Objective: To evaluate the effectiveness of a structured interview protocol (NICHD Investigative Interview Protocol) operationalizing universally recommended guidelines for forensic interviews.
Method: The NICHD Investigative Protocol was designed to maximize the amount of information obtained using recall memory probes, which are likely to elicit more accurate information than recognition memory probes. Forensic investigators were trained to use the NICHD protocol while conducting feedback-monitored simulation interviews. The utility of the protocol was then evaluated by comparing 55 protocol interviews with 50 prior interviews by the same investigators, matched with respect to characteristics likely to affect the richness of the children's accounts. The comparison was based on an analysis of the investigators' utterance types, distribution, and timing, as well as quantitative and qualitative characteristics of the information produced.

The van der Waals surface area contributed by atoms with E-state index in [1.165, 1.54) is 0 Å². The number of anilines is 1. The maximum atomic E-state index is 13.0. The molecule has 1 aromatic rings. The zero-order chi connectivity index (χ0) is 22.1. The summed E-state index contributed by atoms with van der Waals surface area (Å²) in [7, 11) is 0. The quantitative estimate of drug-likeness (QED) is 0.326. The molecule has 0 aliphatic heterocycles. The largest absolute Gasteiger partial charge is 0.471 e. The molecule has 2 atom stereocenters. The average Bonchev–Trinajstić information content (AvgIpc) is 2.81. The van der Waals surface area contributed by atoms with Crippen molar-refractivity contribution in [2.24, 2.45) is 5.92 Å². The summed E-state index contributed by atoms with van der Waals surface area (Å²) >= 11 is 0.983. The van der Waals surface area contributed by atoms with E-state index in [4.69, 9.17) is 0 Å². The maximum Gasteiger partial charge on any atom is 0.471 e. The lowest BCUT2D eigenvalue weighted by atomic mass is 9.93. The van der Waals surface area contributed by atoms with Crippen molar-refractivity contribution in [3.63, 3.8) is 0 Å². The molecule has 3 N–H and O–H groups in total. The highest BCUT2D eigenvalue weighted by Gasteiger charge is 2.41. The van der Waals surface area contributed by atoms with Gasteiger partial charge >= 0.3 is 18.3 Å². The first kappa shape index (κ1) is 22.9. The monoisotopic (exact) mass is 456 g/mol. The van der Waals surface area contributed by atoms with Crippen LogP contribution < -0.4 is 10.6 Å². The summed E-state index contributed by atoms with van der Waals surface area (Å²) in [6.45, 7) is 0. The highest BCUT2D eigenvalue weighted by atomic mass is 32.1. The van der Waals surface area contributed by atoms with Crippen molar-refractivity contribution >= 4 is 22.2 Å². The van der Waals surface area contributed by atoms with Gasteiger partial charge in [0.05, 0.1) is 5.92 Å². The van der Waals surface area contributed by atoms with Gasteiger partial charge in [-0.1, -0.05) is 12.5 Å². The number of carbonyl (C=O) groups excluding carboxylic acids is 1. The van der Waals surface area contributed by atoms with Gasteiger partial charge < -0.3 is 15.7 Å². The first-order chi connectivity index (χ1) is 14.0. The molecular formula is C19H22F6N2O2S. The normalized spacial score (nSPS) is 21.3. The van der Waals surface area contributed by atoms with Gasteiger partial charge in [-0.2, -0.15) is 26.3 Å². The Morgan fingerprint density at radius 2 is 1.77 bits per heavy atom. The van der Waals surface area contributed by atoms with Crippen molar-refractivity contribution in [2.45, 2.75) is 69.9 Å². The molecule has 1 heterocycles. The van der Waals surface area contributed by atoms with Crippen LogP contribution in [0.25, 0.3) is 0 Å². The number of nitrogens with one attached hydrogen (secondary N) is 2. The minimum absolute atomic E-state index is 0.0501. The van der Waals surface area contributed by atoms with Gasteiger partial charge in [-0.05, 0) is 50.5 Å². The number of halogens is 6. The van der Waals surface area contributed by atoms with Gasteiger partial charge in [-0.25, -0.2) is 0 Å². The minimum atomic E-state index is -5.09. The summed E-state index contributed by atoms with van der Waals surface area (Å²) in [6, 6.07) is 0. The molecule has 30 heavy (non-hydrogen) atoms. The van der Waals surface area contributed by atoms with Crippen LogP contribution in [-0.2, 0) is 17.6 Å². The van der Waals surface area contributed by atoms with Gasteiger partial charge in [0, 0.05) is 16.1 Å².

Results: As predicted, protocol interviews contained more open-ended prompts overall as well as before the first option-posing utterance than non-protocol interviews did. More details were obtained using open-ended invitations and fewer were obtained using focused questions in protocol interviews than in non-protocol interviews, although the total number of details elicited did not differ significantly. In both conditions, older children provided more details than younger children did.
Conclusion: The findings confirmed that implementation of professionally recommended practices affected the behavior of interviewers in both the pre-substantive and substantive phases of their interviews and enhanced the quality (i.e., likely accuracy) of information elicited from alleged victims.